Cascade Culinary Institute is five years ahead of enrollment predictions.
New plans are being set in motion as an increase in student enrollment has filled Jungers Culinary Center nearly to its capacity, according to Chef Gene Fritz, the director and executive chef of the Cascade Culinary Institute. Fritz is well aware of the situation CCI has been served.
“Currently, we have 200 students enrolled in the program,” Fritz said.
Because CCI is a program offered through Central Oregon Community College, the culinary program does not have the “privilege to have a selective process” when admitting student applicants, according to Fritz. If a student meets the minimum math and writing requirements, they are allowed into the program. This admissions process and the esteemed reputation of the Cascade Culinary Institute has led to this sudden increase of student enrollment in the program.
“We want to provide quality education over quantity of students,” Fritz explained, “We want to be a boutique-style, high-quality education facility.”
Jungers lacks storage space and sufficient areas for faculty members. Currently, five instructors are sharing one office space, and as enrollment increases at CCI and more instructors are estimated to be hired, the number of instructors to office ratio will rise, according to Fritz.
“First we would like faculty to have a safe area where students can meet with staff privately,” Fritz said. “We also need student space to allow collaborative learning among students.”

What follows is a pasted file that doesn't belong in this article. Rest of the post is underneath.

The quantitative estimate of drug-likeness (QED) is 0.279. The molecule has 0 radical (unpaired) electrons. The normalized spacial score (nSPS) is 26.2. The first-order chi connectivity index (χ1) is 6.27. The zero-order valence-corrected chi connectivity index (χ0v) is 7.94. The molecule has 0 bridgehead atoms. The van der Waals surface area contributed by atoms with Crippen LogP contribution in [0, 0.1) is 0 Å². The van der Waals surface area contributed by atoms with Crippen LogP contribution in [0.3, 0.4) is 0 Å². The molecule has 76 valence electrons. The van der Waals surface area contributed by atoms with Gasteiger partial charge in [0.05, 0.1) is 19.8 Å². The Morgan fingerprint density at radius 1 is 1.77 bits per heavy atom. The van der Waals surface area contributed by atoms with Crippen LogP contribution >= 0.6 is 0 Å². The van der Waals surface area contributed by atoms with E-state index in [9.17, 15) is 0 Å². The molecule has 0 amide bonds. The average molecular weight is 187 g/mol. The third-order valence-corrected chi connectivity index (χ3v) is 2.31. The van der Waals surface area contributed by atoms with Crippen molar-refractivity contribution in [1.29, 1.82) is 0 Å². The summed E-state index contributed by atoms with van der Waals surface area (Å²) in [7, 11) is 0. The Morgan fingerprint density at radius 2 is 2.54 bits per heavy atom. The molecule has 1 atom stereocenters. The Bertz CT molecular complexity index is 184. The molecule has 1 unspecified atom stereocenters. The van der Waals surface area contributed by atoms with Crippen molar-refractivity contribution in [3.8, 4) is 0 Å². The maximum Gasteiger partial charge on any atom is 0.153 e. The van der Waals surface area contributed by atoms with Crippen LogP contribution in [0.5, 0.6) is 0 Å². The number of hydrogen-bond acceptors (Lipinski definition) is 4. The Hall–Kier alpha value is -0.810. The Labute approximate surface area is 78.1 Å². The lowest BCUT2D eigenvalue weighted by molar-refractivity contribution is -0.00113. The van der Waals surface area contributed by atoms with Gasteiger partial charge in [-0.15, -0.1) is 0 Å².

Faculty members are not the only ones who are expressing their concerns about the effects of the growing enrollment on Jungers Culinary Center. Culinary students like Gabriela Candia are feeling the restrictions of the overtaxed facilities.
“They only have 80 [lockers], and they are all taken up right now. So it’s kind of like, ‘where do I put my stuff?’” Candia explained. “I could go to my car, but what if I need something right then for class?”
Candia also expressed her concern about the faculty offices in Jungers Culinary Center.
“I needed to talk to Chef Darwin earlier in the term about some things and there were four other people in there and I am sitting towards the wall, mumbling to Chef Darwin,” Candia explained. “It is kind of uncomfortable.”
Right now, there’s no set plan for moving forward, Fritz said. While future plans for expansion are being discussed, the faculty and students have decided to make the most of their present situation.
“I don’t blame the college,” Fritz said. “We just grew faster than we expected.”
Emily Frances Kalei